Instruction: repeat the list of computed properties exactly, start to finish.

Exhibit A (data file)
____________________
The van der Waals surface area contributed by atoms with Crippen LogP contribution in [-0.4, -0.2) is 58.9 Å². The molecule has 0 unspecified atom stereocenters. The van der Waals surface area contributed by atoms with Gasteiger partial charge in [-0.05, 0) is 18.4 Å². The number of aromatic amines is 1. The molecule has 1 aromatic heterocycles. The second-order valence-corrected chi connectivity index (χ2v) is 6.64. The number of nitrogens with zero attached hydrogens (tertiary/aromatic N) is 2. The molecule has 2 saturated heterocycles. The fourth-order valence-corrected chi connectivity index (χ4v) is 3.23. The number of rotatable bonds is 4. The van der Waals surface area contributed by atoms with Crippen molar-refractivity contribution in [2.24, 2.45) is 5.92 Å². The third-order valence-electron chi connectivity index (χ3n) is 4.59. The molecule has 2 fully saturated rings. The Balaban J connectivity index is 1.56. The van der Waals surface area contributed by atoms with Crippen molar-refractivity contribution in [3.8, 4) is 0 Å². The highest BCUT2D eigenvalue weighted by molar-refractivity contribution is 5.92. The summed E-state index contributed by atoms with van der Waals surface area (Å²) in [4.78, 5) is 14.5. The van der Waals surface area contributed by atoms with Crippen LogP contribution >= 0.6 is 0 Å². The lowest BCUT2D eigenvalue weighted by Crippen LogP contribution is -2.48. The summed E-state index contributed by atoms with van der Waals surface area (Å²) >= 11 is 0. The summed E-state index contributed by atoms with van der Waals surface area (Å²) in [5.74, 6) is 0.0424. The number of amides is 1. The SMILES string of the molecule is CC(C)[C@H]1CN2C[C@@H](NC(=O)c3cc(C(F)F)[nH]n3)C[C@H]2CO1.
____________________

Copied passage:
The van der Waals surface area contributed by atoms with Crippen LogP contribution in [-0.4, -0.2) is 58.9 Å². The molecule has 0 unspecified atom stereocenters. The van der Waals surface area contributed by atoms with Gasteiger partial charge in [-0.05, 0) is 18.4 Å². The number of aromatic amines is 1. The molecule has 1 aromatic heterocycles. The second-order valence-corrected chi connectivity index (χ2v) is 6.64. The number of nitrogens with zero attached hydrogens (tertiary/aromatic N) is 2. The molecule has 2 saturated heterocycles. The fourth-order valence-corrected chi connectivity index (χ4v) is 3.23. The number of rotatable bonds is 4. The van der Waals surface area contributed by atoms with Crippen molar-refractivity contribution in [2.24, 2.45) is 5.92 Å². The third-order valence-electron chi connectivity index (χ3n) is 4.59. The molecule has 2 fully saturated rings. The Balaban J connectivity index is 1.56. The van der Waals surface area contributed by atoms with Crippen molar-refractivity contribution in [3.8, 4) is 0 Å². The highest BCUT2D eigenvalue weighted by molar-refractivity contribution is 5.92. The summed E-state index contributed by atoms with van der Waals surface area (Å²) in [4.78, 5) is 14.5. The van der Waals surface area contributed by atoms with Crippen LogP contribution >= 0.6 is 0 Å². The lowest BCUT2D eigenvalue weighted by Crippen LogP contribution is -2.48. The summed E-state index contributed by atoms with van der Waals surface area (Å²) >= 11 is 0. The summed E-state index contributed by atoms with van der Waals surface area (Å²) in [5.74, 6) is 0.0424. The number of amides is 1. The SMILES string of the molecule is CC(C)[C@H]1CN2C[C@@H](NC(=O)c3cc(C(F)F)[nH]n3)C[C@H]2CO1.